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Wanna Be a Project Manager?

Page 5 — Effective Project Management

The qualities of a good project manager can be described nicely by adapting Larry Wall's Three Great Virtues of a Programmer: Laziness, Impatience and Hubris. My version goes like this:

Laziness: The desire to put great effort into reducing overall energy expenditure such as late nights and weekends in the office. It drives you to create a labor-saving process that other people will find useful, and document what you developed so youíre not answering so many questions. Hence, the first great virtue of a project manager. (And hence, this article.)

Impatience: The anger you feel when the process isn't working properly. This makes you create a process that doesn't just react to your needs, but actually anticipates them. Or at least pretends to. Hence, the second great virtue of a project manager.

Hubris: Excessive pride, the sort of thing Zeus zaps you for. Also the reason you write (and maintain) a process that other people won't say bad things about. Hence, the third great virtue of a project manager.

Depending on the size and budget of your Web project you could be working with millions of dollars and dozens of people around the world, or you could be building a five-page site about your dog Sparky. I just finished a job where the client was located in Switzerland and Italy, the design team was in San Francisco, user interface was in New York, business affairs in Atlanta, and engineering in India.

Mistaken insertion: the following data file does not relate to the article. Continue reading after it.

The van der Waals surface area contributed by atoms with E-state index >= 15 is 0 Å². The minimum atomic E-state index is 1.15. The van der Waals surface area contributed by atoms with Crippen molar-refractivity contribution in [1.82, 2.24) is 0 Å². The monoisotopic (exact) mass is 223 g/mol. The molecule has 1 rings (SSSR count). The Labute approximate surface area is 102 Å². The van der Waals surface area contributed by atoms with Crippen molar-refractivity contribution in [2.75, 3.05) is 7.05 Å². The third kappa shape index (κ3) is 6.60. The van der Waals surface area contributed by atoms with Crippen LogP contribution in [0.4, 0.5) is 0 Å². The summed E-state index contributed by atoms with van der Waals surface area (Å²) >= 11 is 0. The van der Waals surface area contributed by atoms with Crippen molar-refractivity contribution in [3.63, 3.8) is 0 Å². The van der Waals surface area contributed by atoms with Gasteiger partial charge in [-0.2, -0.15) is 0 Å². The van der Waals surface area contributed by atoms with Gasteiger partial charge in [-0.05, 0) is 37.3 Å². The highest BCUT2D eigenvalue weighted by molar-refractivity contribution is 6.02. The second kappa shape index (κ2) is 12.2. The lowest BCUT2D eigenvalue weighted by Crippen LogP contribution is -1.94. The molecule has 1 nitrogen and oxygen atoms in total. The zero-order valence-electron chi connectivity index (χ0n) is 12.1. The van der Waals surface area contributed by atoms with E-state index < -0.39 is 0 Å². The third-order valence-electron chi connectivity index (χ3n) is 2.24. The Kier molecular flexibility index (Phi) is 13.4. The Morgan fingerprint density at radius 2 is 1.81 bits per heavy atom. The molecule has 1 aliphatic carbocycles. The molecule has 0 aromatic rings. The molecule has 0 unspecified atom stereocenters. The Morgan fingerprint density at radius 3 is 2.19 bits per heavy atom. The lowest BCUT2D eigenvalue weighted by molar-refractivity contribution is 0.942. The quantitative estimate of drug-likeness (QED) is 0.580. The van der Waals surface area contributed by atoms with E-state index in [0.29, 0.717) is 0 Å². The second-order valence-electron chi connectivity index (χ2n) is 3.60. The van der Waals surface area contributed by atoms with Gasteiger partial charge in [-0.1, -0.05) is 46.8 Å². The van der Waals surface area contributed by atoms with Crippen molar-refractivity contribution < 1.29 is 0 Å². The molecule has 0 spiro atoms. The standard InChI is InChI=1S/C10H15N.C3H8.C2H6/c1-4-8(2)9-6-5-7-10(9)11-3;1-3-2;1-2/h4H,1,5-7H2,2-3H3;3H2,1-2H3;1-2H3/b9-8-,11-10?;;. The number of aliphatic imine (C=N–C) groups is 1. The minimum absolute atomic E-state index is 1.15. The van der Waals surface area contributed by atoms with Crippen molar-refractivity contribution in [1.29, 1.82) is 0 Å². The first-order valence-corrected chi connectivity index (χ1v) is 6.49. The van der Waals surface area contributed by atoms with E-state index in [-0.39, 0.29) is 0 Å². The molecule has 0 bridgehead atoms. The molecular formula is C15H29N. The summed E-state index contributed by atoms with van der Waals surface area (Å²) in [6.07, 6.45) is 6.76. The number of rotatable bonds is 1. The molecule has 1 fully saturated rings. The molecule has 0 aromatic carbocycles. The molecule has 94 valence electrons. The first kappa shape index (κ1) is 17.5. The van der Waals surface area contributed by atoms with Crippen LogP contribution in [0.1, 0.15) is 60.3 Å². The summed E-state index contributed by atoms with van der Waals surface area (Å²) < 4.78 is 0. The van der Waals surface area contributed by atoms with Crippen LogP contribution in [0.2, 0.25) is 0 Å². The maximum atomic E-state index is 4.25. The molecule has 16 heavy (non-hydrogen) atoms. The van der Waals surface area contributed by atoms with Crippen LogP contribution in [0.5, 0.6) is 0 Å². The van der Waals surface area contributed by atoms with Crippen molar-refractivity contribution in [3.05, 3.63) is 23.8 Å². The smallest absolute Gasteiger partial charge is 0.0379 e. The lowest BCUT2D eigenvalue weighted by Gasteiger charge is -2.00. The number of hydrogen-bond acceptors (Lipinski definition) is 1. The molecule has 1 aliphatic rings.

However small or big the site is, you still need to start a project with some kind of a process, whether itís the one I'm going to describe below or one of your own.

Once you have an acceptable process framework, document it and lead the entire staff through a training session. Be certain everyone understands it and agrees with it. Once you have a structure, it can be can improved and used over again and again. The staff will get used to it and find it becomes second nature. They'll wonder how they managed without it.

Be consistent. If it's going to help, everyone needs to follow it even if you think you can get by without it -- just this once. The process is a tool that keeps the work predicable and easier to manage.

Have a checklist

For your own sanity, put together a checklist of everything that must be completed to launch the site. Pass it by others in your team in case you forget something. It's a good place to list things like 'Check that group server permissions are set up correctly' or 'Arrange for approvals and reviews of UI and design.' You can even assign dates to create a schedule for yourself.

I'm going to take you through the four basic stages of development for a Web project. You need to understand what happens during each stage in each department. Only then can you schedule and hire properly. This takes practice, but soon it will become second nature.

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